A contemporary interpretation of the practice comes in the form of virtual red envelopes, implemented as part of mobile payment platforms. During the Chinese New Year holiday in 2014, the messaging app WeChat introduced the ability to distribute virtual red envelopes of money to contacts and groups via its WeChat Pay platform. The launch included an on-air promotion during the [[CCTV New Year's Gala] — China's most-watched television special — where viewers could win red envelopes as prizes.[8][9]

Adoption of WeChat Pay saw a major increase following the launch, and two years later, over 32 billion virtual envelopes were sent over the Chinese New Year holiday in 2016 (itself a tenfold increase over 2015). The popularity of the feature spawned imitations from other vendors; a "red envelope war" emerged between WeChat owner Tencent and its historic rival, Alibaba Group, who added a similar function to its competing messaging service and has held similar giveaway promotions.[8][9] Analysts estimated that over 100 billion digital red envelopes would be sent over the New Year holiday in 2017.[10][11] A research study shows that this popularization of virtual red packets comes from their contagious feature—users who receive red packets feel obligated to follow suit to send another one.[12]


Some say that the history of the red packet dates back to Han Dynasty (202 BC – 220 AD). People created a type of coin to ward off evil spirits, "ya sheng qian" (Chinese: 压胜钱; pinyin: yāshèng qián), and it was inscribed with auspicious words on the front, such as "May you live a long and successful life". It is not real money, but a real blessing item. It was believed to protect people from sickness and death.

In the Tang Dynasty, the Chinese New Year was considered to be the beginning of spring, and in addition to congratulations, elders gave money to children to ward off evil spirits.

After the Song and Yuan Dynasties, the custom of giving money in the Spring Festival evolved into the custom of giving children lucky money. The elderly would thread coins with a red string.

In the Ming and Qing Dynasties, there were two kinds of lucky money. One was made of red string and coins, sometimes placed at the foot of the bed in the shape of a dragon. The other is a colourful pouch filled with coins.

In Qing dynasty, the name "ya sui qian" (压岁钱) came up. The book Qing Jia Lu (清嘉录) recorded that "elders give children coins threaded together by a red string, the money is called Ya Sui Qian."[13]

From the Republic of China (1912–1949) era, it evolved into a hundred coins wrapped in red paper, meaning "May you live a hundred years!". Due to the lack of holes in modern-day coins, the use of red envelopes became more prevalent—because one could no longer thread the coins with string. Later on, people adopted banknotes instead of coins in red envelopes.[14]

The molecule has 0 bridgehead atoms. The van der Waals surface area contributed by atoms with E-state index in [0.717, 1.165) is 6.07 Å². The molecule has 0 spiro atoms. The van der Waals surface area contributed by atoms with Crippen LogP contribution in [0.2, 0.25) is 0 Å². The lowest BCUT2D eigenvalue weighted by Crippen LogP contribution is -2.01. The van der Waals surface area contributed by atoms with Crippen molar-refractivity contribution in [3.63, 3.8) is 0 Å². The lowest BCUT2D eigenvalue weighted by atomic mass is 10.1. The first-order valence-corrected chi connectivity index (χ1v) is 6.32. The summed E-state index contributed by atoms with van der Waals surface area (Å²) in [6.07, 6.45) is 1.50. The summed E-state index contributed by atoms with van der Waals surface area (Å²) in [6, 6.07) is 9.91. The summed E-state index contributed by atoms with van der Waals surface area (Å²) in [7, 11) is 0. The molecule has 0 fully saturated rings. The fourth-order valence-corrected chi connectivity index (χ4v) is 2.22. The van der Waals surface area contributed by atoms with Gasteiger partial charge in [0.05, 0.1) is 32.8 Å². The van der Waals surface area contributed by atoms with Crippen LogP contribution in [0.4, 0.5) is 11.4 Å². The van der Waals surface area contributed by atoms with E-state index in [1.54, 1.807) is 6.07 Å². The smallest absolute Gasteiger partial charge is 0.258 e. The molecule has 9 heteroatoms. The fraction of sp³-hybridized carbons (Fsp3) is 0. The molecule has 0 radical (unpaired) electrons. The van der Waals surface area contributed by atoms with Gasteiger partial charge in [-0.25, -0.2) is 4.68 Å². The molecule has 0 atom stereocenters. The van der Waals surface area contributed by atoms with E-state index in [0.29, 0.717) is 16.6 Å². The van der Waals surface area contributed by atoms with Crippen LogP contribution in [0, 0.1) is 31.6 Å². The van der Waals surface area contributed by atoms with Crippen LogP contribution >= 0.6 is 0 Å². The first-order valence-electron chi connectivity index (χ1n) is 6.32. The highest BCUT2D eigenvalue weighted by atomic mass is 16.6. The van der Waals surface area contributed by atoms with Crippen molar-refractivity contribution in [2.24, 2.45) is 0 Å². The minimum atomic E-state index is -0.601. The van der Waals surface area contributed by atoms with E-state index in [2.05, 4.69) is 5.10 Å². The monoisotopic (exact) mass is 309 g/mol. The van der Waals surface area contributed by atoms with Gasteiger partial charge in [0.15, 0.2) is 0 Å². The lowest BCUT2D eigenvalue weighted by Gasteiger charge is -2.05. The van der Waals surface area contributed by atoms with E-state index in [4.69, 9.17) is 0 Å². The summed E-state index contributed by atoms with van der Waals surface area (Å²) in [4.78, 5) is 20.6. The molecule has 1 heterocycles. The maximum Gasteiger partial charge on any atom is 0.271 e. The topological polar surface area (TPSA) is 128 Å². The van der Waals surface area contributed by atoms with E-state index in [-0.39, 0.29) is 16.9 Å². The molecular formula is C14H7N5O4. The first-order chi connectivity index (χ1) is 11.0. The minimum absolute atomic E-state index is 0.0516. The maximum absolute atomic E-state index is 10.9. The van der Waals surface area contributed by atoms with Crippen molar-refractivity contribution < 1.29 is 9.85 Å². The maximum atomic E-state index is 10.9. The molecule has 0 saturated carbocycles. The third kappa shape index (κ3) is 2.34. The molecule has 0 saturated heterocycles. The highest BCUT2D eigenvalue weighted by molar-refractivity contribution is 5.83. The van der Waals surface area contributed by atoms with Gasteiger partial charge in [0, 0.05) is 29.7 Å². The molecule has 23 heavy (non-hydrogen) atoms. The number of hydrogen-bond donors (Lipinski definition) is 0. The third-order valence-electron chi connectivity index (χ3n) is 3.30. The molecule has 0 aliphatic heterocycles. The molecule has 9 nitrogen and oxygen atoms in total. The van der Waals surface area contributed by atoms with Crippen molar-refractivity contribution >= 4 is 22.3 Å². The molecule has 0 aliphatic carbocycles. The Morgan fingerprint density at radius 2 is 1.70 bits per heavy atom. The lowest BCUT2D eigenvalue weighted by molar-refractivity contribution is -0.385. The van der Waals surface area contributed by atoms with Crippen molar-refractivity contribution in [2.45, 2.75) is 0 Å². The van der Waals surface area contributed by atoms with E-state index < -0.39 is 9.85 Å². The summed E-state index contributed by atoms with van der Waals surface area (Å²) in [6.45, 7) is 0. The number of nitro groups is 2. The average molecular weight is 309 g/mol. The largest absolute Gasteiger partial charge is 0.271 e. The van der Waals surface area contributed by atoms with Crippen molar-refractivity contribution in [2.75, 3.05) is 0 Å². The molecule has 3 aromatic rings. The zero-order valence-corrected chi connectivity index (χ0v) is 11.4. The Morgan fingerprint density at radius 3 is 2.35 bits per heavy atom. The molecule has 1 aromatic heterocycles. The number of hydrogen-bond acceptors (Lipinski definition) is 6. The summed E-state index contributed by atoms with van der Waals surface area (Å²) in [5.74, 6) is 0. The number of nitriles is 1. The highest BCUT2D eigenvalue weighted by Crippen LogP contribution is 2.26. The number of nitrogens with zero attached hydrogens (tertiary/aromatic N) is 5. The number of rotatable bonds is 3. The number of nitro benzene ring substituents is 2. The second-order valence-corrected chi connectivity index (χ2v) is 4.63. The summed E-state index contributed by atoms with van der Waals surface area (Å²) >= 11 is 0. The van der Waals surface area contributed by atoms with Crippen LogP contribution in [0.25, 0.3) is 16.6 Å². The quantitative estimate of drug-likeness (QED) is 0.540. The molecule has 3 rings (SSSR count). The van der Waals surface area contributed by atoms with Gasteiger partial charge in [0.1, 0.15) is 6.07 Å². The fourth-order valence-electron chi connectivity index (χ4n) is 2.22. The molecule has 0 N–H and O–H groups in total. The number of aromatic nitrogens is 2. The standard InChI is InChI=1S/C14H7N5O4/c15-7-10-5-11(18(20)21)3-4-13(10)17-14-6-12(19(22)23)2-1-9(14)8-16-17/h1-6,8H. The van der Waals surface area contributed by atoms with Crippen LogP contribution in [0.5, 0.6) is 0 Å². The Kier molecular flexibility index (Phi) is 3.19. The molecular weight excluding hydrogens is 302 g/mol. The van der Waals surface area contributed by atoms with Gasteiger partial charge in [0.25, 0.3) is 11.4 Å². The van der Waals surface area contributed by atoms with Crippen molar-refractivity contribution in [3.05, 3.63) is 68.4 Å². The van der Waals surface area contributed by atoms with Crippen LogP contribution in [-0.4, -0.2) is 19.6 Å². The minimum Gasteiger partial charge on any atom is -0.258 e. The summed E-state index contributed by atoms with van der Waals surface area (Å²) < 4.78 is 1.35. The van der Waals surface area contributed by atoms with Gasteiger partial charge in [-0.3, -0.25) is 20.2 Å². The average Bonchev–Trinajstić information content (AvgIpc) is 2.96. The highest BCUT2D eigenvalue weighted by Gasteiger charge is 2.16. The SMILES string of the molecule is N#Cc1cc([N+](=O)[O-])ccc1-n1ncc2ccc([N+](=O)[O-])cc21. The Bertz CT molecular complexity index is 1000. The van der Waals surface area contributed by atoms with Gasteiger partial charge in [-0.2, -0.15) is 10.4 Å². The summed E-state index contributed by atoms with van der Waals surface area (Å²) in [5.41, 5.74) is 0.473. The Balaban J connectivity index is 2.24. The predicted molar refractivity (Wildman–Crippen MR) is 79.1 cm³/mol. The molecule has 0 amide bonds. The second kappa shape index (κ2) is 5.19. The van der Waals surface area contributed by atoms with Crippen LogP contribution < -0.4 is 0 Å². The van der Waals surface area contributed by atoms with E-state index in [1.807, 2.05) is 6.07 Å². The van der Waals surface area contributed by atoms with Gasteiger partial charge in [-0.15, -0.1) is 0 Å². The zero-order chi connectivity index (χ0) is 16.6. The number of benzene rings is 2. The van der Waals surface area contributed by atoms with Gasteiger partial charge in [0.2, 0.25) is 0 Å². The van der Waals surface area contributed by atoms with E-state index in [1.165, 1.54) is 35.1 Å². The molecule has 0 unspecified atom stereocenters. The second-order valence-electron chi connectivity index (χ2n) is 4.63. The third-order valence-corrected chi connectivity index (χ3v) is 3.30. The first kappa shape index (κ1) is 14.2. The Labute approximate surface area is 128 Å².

After the founding of the People's Republic of China in 1949, the custom of the elders giving the younger generation money continued.

Other customs[edit]

Other similar traditions also exist in other countries in Asia.

Ethnic Chinese[edit]

In Thailand, Myanmar (Burma), and Cambodia, the Chinese diaspora and immigrants have introduced the culture of red envelopes.


In Cambodia, red envelopes are called ang pav or tae ea ("give ang pav"). Ang pav are delivered with best wishes from elder to younger generations. The money amount in ang pav makes young children happy and is a most important gift which traditionally reflects the best wishes as a symbol of good luck for the elders. Ang pav can be presented on the day of Chinese New Year or Saen Chen, when relatives gather together. The gift is kept as a worship item in or under the pillowcase, or somewhere else, especially near the bed of young while they are sleeping in New Year time. Gift in ang pav can be either money or a cheque, and more or less according to the charity of the donors.

The tradition of the delivery of ang pav traditionally descended from one generation to another a long time ago. Ang pav will not be given to some one in family who has got a career, but this person has to, in return, deliver it to their parents and/or their younger children or siblings.

At weddings, the amount offered is usually intended to cover the cost of the attendees as well as help the newly married couple.


Tết greetings shown in the Vietnamese alphabet and chữ Hán Nôm

In Vietnam, red envelopes are a traditional part of Vietnamese culture considered to be lucky money and are typically given to children during Vietnamese Lunar New Year. They are generally given by the elders and adults, where a greeting or offering health and longevity is exchanged by the younger generation. Common greetings include "Sống lâu trăm tuổi" (𤯩𥹰𤾓歲), "An khang thịnh vượng" (安康興旺), "Vạn sự như ý" (萬事如意) and "Sức khỏe dồi dào" (飭劸洡𤁠), which all relate back to the idea of wishing health and prosperity as age besets everyone in Vietnam on the Lunar New Year. The typical name for lucky money is lì xì (利市) or, less commonly, mừng tuổi (𢜠歲). [15]

South Korea[edit]

In South Korea, a monetary gift is given to children by their relatives during the New Year period. However, lucky bags ("bokjumeoni 복주머니" in Korean) are used.